Monday, April 19, 2004

There are days when you wake up, and you don't know how you got here, and you look in the mirror and you don't recognize the person you've become. You think about what you actually spend your days doing and you wonder where you stepped off the path. When you decided that this was who you were going to be and this was how you were going to spend your life. This was not the plan. This was never the plan. I used to feel things. I used to care about people, and actually be able to carry on a conversation without wondering who I could bill it to. I've been thinking this morning about how many people here I actually like as people, not just respect as lawyers, and recognize their skills and talents and mental acuity -- but that I actually like -- that the "real" me -- the me I was before I got here -- would actually want to be friends with. It isn't many. There's a first-year associate who's brilliant, and does an astonishing job balancing life and work -- he comes in on Monday and has stories to tell about his weekend that don't involve work. He coaches a youth-league basketball team. He remembers people's birthdays. He says please and thank you. He has perspective. I like him. As a person. Not just as a lawyer. There's an assistant who, more than being an assistant, is a mom, and a wife, and a caring individual -- who can get the client on the phone just fine, but who will also ask you how your day is going and really mean it. The fact that I can pick these people out, and that they stand out from the rest, is more than a little bit sad. Because the industry doesn't promote this kind of person. So many of my colleagues are overbearing individuals. They're loud, they're obnoxious, they get their way, and they appear to have absolutely no emotional depth. Maybe they've just suppressed it. But I find myself oftentimes wanting to lift them up and shake them. "Stop for a second," I want to say. "Stop talking. Stop smiling. Stop acting. Surely there must be something beneath this facade. Surely you must feel things. Surely you must understand that others feel things. Surely you must have this need for emotional connection, that for whatever reason you refuse to acknowledge. Because if you don't, I don't know how you exist as a person without leaping off the roof. Are you really that shallow? Are you really that empty? Tell me how life makes you feel. Tell me if this is the person you really want to be." It's not the person I want to be. It's not the life I want to lead. I want to shake them, and see if there's a really a soul inside them. And I want them to shake me, and make sure mine is still in there somewhere, that I haven't lost it, that I'm not becoming one of them, that I haven't already become one of them, that it's not too late for me. And that there are other people here who feel the same way but are scared to say it. And that we are all good souls trapped inside lawyers' bodies, but wishing we could get out. Just knowing that -- knowing they're everywhere, even if no one admits they have real feelings inside -- would make me feel better.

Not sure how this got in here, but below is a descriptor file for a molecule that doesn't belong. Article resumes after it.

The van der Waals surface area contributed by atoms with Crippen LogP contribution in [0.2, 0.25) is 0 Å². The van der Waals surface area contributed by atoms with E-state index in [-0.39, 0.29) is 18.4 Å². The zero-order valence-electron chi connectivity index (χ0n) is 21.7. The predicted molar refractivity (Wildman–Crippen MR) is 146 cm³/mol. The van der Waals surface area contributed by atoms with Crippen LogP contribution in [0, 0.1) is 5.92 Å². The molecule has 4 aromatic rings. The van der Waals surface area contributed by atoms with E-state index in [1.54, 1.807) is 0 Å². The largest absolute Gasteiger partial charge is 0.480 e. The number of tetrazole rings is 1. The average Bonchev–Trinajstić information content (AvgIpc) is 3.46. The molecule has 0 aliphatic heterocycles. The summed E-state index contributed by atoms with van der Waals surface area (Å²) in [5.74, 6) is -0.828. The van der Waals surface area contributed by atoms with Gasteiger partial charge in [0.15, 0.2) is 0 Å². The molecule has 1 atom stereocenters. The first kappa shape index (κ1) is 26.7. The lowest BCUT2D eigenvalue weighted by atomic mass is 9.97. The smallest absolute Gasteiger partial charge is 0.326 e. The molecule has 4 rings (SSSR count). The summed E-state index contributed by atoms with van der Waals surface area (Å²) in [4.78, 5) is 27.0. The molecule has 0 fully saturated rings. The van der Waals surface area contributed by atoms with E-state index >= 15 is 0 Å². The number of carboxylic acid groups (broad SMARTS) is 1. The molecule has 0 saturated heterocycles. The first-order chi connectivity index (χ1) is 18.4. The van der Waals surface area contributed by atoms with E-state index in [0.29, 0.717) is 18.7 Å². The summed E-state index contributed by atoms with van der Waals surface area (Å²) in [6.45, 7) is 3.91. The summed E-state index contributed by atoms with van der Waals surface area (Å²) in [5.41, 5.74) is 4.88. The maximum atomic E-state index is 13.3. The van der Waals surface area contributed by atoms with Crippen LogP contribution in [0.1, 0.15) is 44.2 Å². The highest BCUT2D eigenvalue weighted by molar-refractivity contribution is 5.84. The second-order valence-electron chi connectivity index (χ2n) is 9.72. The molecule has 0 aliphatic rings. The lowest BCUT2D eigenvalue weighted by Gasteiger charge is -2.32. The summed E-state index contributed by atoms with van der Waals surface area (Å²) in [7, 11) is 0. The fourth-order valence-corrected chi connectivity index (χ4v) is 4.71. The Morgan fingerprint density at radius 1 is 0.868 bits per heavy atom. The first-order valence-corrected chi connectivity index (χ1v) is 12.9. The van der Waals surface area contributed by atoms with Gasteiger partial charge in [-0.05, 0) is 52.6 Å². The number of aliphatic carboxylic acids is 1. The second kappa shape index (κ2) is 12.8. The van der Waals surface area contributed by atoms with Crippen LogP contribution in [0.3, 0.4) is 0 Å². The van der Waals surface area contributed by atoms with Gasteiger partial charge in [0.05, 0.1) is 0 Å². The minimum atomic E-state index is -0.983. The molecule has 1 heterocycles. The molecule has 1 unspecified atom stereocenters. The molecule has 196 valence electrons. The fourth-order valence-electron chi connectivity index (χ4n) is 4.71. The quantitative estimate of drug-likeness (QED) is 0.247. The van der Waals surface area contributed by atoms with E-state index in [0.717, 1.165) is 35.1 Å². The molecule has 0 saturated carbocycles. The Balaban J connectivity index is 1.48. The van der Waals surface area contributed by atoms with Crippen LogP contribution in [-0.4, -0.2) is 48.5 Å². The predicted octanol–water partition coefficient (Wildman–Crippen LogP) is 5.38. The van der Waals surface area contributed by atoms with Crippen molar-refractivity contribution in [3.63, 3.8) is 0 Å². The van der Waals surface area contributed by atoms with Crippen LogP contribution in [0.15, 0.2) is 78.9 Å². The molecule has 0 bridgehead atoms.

Update, after spending some non-billable time looking for other lawyers who have weblogs and seeing if they seem different from the people I want to shake. He seems different. He seems different. He seems different. She seems different.

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